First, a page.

May 13, 2021

From Slur To Success Story: Toscano Brothers Bakery & Dago Bagel

by Joe Bonadio

As the Italianate center of San Francisco, North Beach has a lot of the things that one might expect: within just a few blocks, you can find world-class pizza, authentic pasta, and Italian seafood that’ll put you over the moon. We’ve also got a couple of the best Italian pastry bakeries in the city, Victoria Pastry and Stella Bakery. But with the notable exception of Liguria Bakery, the century-old focaccia maker on the corner of Filbert and Stockton, for some years North Beach has lacked a proper breadmaker.

Ever since the demise of the beloved, 98-year-old Italian-French Bakery back in 2015, this absence has been a thorn in the side of carb-loving locals. So it is with no lack of enthusiasm that we announce the birth of Toscano Brothers Bakery and its salty sibling, Dago Bagel.

Dago Bagels in the window

The enticing view through the display window at Toscano Brothers/Dago Bagel. | Photo: Joe Bonadio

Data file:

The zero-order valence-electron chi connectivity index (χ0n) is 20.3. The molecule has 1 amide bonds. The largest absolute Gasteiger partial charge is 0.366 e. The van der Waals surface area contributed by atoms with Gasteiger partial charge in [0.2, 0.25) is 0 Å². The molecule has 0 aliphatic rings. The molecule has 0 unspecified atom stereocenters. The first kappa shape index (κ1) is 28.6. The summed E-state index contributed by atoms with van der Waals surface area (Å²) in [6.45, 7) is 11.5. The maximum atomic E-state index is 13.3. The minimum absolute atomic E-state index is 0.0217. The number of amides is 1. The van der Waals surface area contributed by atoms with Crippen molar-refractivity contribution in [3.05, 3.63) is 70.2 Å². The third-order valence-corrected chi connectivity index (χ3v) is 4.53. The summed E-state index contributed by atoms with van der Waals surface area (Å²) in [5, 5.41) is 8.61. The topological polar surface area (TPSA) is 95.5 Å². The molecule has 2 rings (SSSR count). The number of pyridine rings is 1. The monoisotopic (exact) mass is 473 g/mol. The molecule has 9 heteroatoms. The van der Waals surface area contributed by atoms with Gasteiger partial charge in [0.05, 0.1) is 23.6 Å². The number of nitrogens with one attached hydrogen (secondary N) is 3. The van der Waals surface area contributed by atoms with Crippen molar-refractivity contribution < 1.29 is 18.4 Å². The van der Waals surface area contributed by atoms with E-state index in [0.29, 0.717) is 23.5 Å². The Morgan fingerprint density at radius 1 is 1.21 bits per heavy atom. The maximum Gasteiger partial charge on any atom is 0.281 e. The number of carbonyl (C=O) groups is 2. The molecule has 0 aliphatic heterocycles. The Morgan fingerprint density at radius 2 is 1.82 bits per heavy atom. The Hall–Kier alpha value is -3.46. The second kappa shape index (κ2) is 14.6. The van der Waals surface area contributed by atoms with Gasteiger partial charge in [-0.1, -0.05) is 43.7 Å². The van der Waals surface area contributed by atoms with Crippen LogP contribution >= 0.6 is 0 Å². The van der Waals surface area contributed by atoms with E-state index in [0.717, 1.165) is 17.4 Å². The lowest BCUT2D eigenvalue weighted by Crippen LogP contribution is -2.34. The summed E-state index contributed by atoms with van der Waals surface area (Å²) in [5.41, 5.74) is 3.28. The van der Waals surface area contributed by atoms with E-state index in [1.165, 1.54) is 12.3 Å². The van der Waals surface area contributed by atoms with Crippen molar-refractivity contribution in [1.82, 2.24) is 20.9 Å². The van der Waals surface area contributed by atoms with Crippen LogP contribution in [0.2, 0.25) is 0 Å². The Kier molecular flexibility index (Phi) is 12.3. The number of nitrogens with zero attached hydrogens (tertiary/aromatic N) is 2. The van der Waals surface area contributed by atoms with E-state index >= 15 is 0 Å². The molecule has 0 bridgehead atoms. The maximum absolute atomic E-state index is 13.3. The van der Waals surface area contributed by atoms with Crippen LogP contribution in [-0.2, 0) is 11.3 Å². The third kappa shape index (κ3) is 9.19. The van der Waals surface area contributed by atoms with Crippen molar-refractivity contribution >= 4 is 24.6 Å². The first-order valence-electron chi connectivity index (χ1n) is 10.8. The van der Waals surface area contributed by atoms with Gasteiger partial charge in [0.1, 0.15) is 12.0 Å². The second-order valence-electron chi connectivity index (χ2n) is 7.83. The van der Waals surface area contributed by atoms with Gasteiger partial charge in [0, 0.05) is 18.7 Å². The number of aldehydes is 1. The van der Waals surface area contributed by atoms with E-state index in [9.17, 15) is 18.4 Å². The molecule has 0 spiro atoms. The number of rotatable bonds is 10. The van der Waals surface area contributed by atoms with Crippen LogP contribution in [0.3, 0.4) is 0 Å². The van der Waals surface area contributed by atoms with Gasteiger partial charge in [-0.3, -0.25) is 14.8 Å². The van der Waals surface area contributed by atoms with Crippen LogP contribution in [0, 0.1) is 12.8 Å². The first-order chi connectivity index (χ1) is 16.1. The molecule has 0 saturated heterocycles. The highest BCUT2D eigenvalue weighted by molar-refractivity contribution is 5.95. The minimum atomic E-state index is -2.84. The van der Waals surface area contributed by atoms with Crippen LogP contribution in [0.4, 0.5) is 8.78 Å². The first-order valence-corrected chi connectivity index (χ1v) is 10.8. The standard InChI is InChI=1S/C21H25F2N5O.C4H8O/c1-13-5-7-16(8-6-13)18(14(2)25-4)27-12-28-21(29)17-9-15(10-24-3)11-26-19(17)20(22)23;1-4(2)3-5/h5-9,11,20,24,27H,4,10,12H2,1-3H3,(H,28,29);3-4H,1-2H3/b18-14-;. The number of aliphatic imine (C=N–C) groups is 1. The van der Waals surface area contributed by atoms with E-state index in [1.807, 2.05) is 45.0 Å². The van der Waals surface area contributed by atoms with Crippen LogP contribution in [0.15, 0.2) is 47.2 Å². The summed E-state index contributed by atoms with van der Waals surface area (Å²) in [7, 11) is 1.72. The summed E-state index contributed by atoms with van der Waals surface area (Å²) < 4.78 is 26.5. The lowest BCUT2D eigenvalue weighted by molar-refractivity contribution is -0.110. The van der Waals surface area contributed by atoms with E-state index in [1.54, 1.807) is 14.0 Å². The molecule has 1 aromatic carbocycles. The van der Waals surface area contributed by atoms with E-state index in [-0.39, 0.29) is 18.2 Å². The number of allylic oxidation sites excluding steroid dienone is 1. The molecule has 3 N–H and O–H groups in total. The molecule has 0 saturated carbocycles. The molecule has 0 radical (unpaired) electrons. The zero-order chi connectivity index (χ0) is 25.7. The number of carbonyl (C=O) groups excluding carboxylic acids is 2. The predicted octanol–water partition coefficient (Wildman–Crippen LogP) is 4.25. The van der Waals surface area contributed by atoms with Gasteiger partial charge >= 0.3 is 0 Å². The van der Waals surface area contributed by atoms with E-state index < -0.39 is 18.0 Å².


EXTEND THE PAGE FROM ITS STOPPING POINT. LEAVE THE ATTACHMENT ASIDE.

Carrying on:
After nearly two years of work, Tony Gemignani finally opened his creation on Vallejo Street last Saturday, where his staff was greeted with blocks-long lines. Thanks to coverage from NBC, the Chronicle and others, the project was in the news all weekend, and San Franciscans were obviously eager for a taste–and on Day One, Tony was sold out in about 90 minutes.

I expect these people will be back, as I’ve sampled the goods–and no one’s expectations were higher than mine. Tony is baking naturally leavened sourdough bread first off, initially in three varieties: he’s got a Baguette, an Italian Country “Ace Pagnotta” with rosemary and black olive, and what might be my favorite, a Sour Cherry Chocolate loaf.

There’s a saying in the baking world: there are pizza people, and then there are bread people. They are simply different disciplines, and while many do both, it seems there are precious few who do both very well.